San Antonio Post Conviction Attorney - Texas Sentencing, Parole and Probation Lawyer
Contact Ray Taylor at (210) 807-9916 to arrange a free initial in-office consultation and case analysis. Remember, the key to successful representation is the earliest possible intervention. Ask for a lawyer immediately and then remain silent.
A conviction is not the end of the matter!
Even if you are convicted of or have pled guilty to a crime, having a skilled and experienced attorney at your side during postconviction proceedings can make a huge difference. At the San Antonio law firm, the Law Offices of Ray Taylor & Associates, P.C, we represent people in all types of postconviction matters.
A San Antonio post conviction lawyer with experience, skill and knowledge
As a criminal attorney practicing law for nearly 40 years, Ray Taylor has in-depth knowledge of sentencing and sentencing alternatives. He understands the operations of the Board of Pardons and Paroles. He is willing to handle the penalty phase of a criminal trial in search of the best possible result for a client. We represent clients at sentencing hearings, motions to revoke probation, and others postconviction matters, such as appeals, writs of habeas corpus, and motions for shock probation. Some of the postconviction matters handled by Ray Taylor include:
- Parole representation before the Board of Pardons and Paroles
- Sentencing hearings, including after a guilty plea
- Shock probation (release from prison before serving six months - an attorney must enter the case as soon as possible after sentencing in order to put together a proper case for shock probation)
- Motions to revoke probation - we defend these cases regularly
- Parole revocation hearings
- Writs of habeas corpus - the only way to challenge a sentence once it has become final. It is critical to have a knowledgeable lawyer to make the most of your one opportunity to file a writ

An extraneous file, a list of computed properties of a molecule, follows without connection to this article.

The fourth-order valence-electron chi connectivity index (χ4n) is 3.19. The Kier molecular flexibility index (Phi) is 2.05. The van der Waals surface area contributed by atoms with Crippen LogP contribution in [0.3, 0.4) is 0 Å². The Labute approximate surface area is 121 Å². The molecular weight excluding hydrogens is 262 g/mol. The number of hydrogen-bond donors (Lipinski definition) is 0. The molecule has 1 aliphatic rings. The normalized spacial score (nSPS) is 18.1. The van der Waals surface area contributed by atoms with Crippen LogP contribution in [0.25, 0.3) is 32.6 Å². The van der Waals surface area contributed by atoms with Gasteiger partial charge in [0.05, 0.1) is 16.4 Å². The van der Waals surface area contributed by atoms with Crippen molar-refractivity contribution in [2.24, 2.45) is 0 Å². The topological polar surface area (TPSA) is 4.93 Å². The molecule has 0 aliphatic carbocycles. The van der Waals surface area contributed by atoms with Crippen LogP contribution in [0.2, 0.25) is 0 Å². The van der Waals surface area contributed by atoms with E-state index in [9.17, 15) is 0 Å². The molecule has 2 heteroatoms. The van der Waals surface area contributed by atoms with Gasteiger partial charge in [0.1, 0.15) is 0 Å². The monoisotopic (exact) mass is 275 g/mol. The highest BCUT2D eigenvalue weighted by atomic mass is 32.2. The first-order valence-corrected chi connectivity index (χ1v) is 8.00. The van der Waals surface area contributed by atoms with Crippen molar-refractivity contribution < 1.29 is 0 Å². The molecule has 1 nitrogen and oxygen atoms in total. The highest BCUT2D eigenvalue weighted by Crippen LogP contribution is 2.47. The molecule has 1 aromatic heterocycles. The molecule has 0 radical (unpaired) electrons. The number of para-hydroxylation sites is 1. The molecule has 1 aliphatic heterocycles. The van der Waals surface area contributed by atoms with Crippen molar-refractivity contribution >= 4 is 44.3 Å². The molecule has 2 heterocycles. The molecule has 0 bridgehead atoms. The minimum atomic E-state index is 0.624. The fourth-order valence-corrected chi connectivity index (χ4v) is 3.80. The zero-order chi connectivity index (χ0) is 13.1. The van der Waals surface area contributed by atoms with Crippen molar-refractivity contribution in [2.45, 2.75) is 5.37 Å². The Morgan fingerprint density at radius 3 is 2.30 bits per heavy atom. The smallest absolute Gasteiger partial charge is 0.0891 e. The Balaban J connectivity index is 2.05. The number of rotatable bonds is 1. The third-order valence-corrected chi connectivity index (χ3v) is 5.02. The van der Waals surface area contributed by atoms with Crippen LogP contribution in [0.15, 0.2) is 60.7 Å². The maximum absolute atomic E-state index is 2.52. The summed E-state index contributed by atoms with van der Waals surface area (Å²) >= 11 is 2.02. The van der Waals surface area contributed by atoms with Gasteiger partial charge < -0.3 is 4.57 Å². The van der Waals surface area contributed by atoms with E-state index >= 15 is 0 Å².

- Early termination of probation
- Writs concerning ineffective assistance of council
- Writs concerning police or prosecutorial misconduct
Texas State Sentencing
No state in the union has more disparity (variability) in sentencing than does Texas. One defendant may receive life in prison, while another gets as little as 5 years probation for the very same crime.
State Court Sentencing
Texas sentencing schedules are:
- Capital Crime - Death, or life in prison
- 1st Degree Felony - 5 to 99 years in prison, or life - or as little as 5 years probation
- 2nd Degree Felony - 2 - 20 years in prison, and a fine - or as little as 2 years probation
- 3rd Degree Felony - 2 to 10 years and a fine - or as little as 2 years probation
- State Jail Felony - Up to 2 years in prison- or as little as one year's probation
- Class A Misdemeanor - up to 1 year in jail - and a fine, or as little as a few days probation
- Class B Misdemeanor - up to 6 months in jail and a fine - or as little a few days probation
- Class C Misdemeanor- a fine only (but sometimes with serious consequences to employment, etc.)
Texas Sentencing Law is also complicated by the fact that only the jury and not the judge, may give probation for many offenses.
- If an inexperienced defense lawyer makes a mistake, the client may find himself ineligible for probation.
- The use of a firearm or other deadly weapon may also render it impossible for a judge to grant probation, but a jury may grant probation. Texas sentencing is too complicated for the space here. There is a very thick law book covering nothing but Texas sentencing!
- Suffice it to say a defendant hoping to avoid prison needs an experienced attorney - one not likely to make a mistake.
- Our firm uses an experienced team of psychologists, former probation officers, and others to present the best possible case for the mildest possible sentence.
In November 1987, a new federal sentencing law went into effect. It set out a complicated series of formulas to give a narrow but severe range of sentences for almost all crimes: the so called "sentencing guidelines."
- Probation was almost never available under the guidelines.
- In 2004, the U.S. Supreme Court declared the sentencing law of 1987 to be merely advisory, and not mandatory.
- As in the days before 1987, the critical importance of skilled advocacy in Federal Sentencing has returned. But never has it been more complex, and so fraught with danger for the inexperienced.
- One must still do all he can to work the sentencing formulas for the smallest number of months to serve, but also must prepare for and present a case for probation or downward departure, if there is no required minimum sentence or he must work for the mildest possible sentence.
- Skilled advocacy at sentencing is now more important than ever in federal sentencing.
- More can now be done for a defendant at federal sentencing than in any time in the past 20 years.
Remember, the best sentence of all is "not guilty". Skilled lawyering at the earliest possible time is still the best way to serve no sentence at all.
If you have been convicted, Contact a lawyer immediately with the knowledge and experience needed to get you the best possible sentencing result, whether that result is probation, a reduced sentence or early termination of probation. Call Ray Taylor at our San Antonio, Texas, law firm at (210) 807-9916 to arrange a free initial consultation and case analysis.